Cattle Rustling, Bank Fraud, and the Fourth Amendment

It's hard to be sure what really happened in Bowling v. Rector, No. 07-6284 (10th Cir. Oct. 26, 2009) (here). Reading between the lines, it seems that a bank found a friendly police officer to harass the bank's customer.  The bank's customer had borrowed money from the bank using cattle as collateral.  When the cows went missing, the bank moved to foreclose.  Through influence or connections, the bank was able to convert its civil foreclosure action into a criminal investigation.  In order to do this, they enlisted an Oklahoma Special Ranger - Joe Rector.

Joe Rector applied for a search warrant of Danny Bowling's ranch.  In his search warrant application, Ranger Rector omitted a material fact: He lacked authority under state law to investigate bank fraud.  Unaware of Rector's omissions, the magistrate approved the warrant application.

After conducting an overbroad search, Rector was sued.  "In relevant part, Bowling’s complaint alleged that Rector had exceeded his limited statutory authority as an OSBI Special Ranger when he applied for a warrant to investigate bank fraud and sale of mortgaged property, when Oklahoma law dictates that Special Rangers may only enforce laws pertaining to the larceny of livestock."  Slip op. at 8.  A three-judge panel of the Tenth Circuit Court of Appeals dismissed exceeding-authority claim.  The discussion of the issue beings on page 14 of the slip opinion.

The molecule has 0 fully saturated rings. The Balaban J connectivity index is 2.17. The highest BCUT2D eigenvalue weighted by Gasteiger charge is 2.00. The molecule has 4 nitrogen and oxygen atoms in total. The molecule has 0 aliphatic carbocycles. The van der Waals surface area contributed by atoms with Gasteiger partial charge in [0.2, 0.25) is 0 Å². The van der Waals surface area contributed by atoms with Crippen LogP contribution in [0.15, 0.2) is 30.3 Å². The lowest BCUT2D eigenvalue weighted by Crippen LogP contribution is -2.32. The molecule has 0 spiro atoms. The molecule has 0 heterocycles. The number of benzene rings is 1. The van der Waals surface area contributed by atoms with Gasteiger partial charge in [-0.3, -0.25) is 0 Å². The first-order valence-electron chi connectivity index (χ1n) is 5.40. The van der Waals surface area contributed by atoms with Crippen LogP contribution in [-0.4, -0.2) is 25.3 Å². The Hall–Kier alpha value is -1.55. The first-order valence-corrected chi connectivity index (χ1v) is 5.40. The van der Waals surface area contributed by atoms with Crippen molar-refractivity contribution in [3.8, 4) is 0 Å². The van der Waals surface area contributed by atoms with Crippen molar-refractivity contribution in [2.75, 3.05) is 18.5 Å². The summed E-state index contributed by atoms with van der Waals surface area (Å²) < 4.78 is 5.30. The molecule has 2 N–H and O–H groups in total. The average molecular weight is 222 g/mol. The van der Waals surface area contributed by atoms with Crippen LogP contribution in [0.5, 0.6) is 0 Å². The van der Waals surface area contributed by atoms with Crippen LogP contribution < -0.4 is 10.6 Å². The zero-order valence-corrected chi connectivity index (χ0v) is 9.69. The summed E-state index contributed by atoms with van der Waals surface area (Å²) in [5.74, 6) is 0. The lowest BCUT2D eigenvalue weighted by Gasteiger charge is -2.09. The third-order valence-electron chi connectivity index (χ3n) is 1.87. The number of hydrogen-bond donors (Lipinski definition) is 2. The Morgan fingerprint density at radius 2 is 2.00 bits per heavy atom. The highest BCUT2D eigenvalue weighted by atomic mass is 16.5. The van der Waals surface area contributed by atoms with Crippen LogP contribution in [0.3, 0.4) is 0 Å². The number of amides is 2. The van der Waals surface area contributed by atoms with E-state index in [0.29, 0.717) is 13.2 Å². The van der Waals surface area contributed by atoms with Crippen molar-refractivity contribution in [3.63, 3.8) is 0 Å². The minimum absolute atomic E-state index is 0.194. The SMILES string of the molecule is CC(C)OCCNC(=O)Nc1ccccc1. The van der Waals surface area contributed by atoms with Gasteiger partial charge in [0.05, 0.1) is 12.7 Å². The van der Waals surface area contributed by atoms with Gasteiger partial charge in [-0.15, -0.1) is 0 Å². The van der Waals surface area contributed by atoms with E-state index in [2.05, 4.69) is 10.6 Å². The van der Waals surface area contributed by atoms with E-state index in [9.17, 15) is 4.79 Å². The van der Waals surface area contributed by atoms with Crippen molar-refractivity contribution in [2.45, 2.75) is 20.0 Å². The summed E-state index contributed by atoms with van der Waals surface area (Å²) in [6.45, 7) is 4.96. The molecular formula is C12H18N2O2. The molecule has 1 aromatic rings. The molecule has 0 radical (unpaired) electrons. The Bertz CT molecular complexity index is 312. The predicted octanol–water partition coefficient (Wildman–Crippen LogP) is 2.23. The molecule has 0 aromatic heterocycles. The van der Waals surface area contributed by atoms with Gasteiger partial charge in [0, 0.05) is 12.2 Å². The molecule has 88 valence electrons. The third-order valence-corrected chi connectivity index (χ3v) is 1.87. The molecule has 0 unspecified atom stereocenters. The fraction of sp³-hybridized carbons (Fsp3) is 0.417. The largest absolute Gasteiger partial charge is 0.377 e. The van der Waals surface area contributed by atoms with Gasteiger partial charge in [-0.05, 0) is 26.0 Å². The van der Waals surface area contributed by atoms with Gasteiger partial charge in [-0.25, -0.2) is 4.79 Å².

The opinion is disappointing.  This isn't an issue I've thought about myself, so I don't have an opinion about the legal issue.  The panel, instead of analyzing the issue, simply posits arguments in support of its favored outcome.  The panel acts as though there are no counter-arguments.  The opinion reads much more like a lawyer's brief than a judicial opinion.

While I don't have a strong sense about the issue, it is troubling when a police officer omits material facts in his search warrant application.  Would the examining magistrate had issued the search warrant if Rector had been truthful?  If the answer was, No, then the search might have unconstitutional.  Unfortunately, the panel doesn't even discuss the issue.

A lawyer's brief should be a piece of advocacy.  A judicial opinion should be a piece of scholarship.  Scholarship, unlike advocacy, is concerned with truth, process, and outcome.  The panel's opinion in Bowling didn't seem concerned with much more than simply supporting the judge's desired outcome.  Even if the panels' opinion reached the right conclusion, the judicial process was flawed.